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Part I of this Article gives background on the origins of the Eighth Amendment doctrine concerning prison conditions and identifies persistent conflicts regarding the theoretical underpinnings for the doctrine. This history then provides context for Part II's description of the problems plaguing the current two-prong Eighth Amendment test. Part III includes a brief examination of the theoretical basis underlying other areas of Eighth Amendment jurisprudence, including those challenging criminal sentences, fines, and method of execution cases. This review demonstrates that nearly all of these doctrines rely on a determination of the "excessiveness" of a given punishment, a proportionality analysis that is absent from conditions cases. Part III considers whether proportionality review can be imported into the context of challenges to prison conditions, and the benefits and drawbacks of doing so.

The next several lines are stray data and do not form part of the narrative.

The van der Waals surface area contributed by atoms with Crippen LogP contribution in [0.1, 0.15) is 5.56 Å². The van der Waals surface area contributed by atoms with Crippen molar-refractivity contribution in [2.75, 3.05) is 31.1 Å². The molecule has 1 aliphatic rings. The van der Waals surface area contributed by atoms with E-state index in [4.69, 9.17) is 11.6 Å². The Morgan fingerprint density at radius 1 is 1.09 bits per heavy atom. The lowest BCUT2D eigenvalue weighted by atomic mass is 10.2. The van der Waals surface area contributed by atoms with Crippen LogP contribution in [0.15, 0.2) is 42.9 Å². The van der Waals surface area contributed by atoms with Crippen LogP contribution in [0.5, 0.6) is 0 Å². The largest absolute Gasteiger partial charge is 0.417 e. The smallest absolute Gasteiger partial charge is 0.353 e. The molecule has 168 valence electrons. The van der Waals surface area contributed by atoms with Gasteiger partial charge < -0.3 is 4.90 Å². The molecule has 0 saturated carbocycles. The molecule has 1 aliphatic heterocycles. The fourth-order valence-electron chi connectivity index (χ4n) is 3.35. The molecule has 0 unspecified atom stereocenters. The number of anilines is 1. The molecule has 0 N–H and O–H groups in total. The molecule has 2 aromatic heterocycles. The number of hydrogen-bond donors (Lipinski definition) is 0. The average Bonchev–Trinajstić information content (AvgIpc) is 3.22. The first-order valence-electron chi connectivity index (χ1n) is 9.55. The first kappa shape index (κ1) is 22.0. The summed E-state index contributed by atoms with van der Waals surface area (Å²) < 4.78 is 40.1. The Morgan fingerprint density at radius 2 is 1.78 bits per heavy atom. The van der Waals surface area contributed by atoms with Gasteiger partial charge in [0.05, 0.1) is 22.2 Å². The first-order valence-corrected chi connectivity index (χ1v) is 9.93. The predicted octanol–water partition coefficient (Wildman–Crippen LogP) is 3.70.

Part IV discusses how the two-prong test should be modified to address these concerns. First, I argue that the current "objective" test should include a balancing test reviewing the "excessiveness" of a given condition. This analysis would expressly permit courts to consider the prison condition in light of the purpose for which it is employed. Second, I urge courts to infer intent in injunctive cases under the "subjective" prong. This inference will promote efficiency and will ensure that ongoing harmful conditions are stopped.

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